In recent posts I described the need for spill – releases from reservoir storage to increase the number of young salmon reaching the ocean.1 Last summer and fall, Sacramento River salmon were forced to spawn nearer Shasta Reservoir because of limited cold water releases to save reservoir storage in the ongoing drought. Instead of the normal 50 miles of cool water, the salmon only had 10 miles. This winter, the young salmon that spawned in the Sacramento River near Shasta and survived now have to contend with minimum Shasta releases, since most of the reservoir inflows are being stored for future water supply. The winter flow pulses that stimulate emigration and carry the young salmon 300 miles to the lower river, Delta, Bay, and ocean are missing from the spawning reach below Shasta (see Keswick Outflow in chart below).
In contrast, millions of Battle Creek hatchery salmon released 30 miles below in the Sacramento River have the advantage of local inflows from un-dammed tributaries (Bend flows in the chart) to carry them to the ocean. (Note: hatchery fish releases are often timed to flow pulses.2) From the chart below you can see that these inflows have actually been higher than releases from Shasta Reservoir.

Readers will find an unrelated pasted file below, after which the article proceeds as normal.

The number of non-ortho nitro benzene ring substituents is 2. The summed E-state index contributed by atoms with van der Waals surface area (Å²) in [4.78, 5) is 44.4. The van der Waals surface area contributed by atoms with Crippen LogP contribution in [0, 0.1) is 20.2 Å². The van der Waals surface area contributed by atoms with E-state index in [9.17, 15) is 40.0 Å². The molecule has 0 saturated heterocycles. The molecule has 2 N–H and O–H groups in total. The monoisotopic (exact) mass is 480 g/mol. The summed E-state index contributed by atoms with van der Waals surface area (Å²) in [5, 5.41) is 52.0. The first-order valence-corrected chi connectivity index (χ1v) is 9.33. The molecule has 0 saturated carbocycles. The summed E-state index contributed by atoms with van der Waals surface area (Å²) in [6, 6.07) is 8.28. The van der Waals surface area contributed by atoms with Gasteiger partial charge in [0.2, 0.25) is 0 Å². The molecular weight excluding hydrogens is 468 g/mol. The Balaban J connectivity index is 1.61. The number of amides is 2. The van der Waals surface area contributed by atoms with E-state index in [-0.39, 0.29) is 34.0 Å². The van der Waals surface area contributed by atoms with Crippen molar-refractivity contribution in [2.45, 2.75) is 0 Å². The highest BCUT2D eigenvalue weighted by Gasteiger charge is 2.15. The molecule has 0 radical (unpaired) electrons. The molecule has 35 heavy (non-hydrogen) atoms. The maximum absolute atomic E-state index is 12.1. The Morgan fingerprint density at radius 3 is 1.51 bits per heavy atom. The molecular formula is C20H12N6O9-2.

In the previous posts I had suggested spills (releases) of 5-10 % of reservoir inflows to increase salmon survival in the current drought. So far this winter, a reasonable prescription would have been several days of 500 cfs spill each time reservoir inflow approached or exceeded 10,000 cfs. A 500 cfs spill would represent a 12-15% increase in streamflow to stimulate emigration of young salmon downstream into the higher flow reach of the river. This would certainly qualify as an adaptive management experiment to help improve survival of endangered salmon in the Sacramento River.